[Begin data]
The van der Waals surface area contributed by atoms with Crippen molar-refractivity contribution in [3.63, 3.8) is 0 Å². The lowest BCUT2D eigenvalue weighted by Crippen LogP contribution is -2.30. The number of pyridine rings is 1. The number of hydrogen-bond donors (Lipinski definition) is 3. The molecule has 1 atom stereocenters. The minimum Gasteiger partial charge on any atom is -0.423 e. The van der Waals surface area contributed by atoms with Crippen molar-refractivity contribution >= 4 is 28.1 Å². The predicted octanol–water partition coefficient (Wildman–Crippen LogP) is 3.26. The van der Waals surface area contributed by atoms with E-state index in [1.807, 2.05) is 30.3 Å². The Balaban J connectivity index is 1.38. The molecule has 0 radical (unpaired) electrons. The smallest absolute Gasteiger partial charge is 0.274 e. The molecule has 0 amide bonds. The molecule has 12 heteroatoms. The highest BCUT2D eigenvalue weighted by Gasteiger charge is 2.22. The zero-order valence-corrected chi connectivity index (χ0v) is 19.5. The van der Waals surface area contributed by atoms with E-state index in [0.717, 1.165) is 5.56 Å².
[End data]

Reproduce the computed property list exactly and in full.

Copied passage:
The van der Waals surface area contributed by atoms with Crippen molar-refractivity contribution in [3.63, 3.8) is 0 Å². The lowest BCUT2D eigenvalue weighted by Crippen LogP contribution is -2.30. The number of pyridine rings is 1. The number of hydrogen-bond donors (Lipinski definition) is 3. The molecule has 1 atom stereocenters. The minimum Gasteiger partial charge on any atom is -0.423 e. The van der Waals surface area contributed by atoms with Crippen molar-refractivity contribution >= 4 is 28.1 Å². The predicted octanol–water partition coefficient (Wildman–Crippen LogP) is 3.26. The van der Waals surface area contributed by atoms with E-state index in [1.807, 2.05) is 30.3 Å². The Balaban J connectivity index is 1.38. The molecule has 0 radical (unpaired) electrons. The smallest absolute Gasteiger partial charge is 0.274 e. The molecule has 0 amide bonds. The molecule has 12 heteroatoms. The highest BCUT2D eigenvalue weighted by Gasteiger charge is 2.22. The zero-order valence-corrected chi connectivity index (χ0v) is 19.5. The van der Waals surface area contributed by atoms with E-state index in [0.717, 1.165) is 5.56 Å².